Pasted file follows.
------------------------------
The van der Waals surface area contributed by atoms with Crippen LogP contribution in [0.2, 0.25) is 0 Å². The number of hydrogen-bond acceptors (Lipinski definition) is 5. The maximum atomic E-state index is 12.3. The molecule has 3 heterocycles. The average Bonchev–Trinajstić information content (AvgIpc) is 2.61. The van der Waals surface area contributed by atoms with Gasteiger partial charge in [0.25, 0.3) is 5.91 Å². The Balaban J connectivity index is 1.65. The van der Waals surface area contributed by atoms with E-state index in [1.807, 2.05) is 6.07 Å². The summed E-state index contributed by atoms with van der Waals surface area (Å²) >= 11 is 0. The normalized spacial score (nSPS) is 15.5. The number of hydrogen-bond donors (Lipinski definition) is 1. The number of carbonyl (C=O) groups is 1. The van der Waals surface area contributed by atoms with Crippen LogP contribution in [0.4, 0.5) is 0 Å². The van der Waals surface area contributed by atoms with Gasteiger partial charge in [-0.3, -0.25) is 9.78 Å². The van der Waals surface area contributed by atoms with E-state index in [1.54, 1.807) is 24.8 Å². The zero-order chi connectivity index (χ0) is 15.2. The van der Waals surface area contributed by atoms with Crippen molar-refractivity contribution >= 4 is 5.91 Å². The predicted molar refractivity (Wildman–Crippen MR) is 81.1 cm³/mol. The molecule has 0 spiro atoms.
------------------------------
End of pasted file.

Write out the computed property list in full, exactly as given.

The van der Waals surface area contributed by atoms with Crippen LogP contribution in [0.2, 0.25) is 0 Å². The number of hydrogen-bond acceptors (Lipinski definition) is 5. The maximum atomic E-state index is 12.3. The molecule has 3 heterocycles. The average Bonchev–Trinajstić information content (AvgIpc) is 2.61. The van der Waals surface area contributed by atoms with Gasteiger partial charge in [0.25, 0.3) is 5.91 Å². The Balaban J connectivity index is 1.65. The van der Waals surface area contributed by atoms with E-state index in [1.807, 2.05) is 6.07 Å². The summed E-state index contributed by atoms with van der Waals surface area (Å²) >= 11 is 0. The normalized spacial score (nSPS) is 15.5. The number of hydrogen-bond donors (Lipinski definition) is 1. The number of carbonyl (C=O) groups is 1. The van der Waals surface area contributed by atoms with Crippen LogP contribution in [0.4, 0.5) is 0 Å². The van der Waals surface area contributed by atoms with Gasteiger partial charge in [-0.3, -0.25) is 9.78 Å². The van der Waals surface area contributed by atoms with E-state index in [1.54, 1.807) is 24.8 Å². The zero-order chi connectivity index (χ0) is 15.2. The van der Waals surface area contributed by atoms with Crippen molar-refractivity contribution >= 4 is 5.91 Å². The predicted molar refractivity (Wildman–Crippen MR) is 81.1 cm³/mol. The molecule has 0 spiro atoms.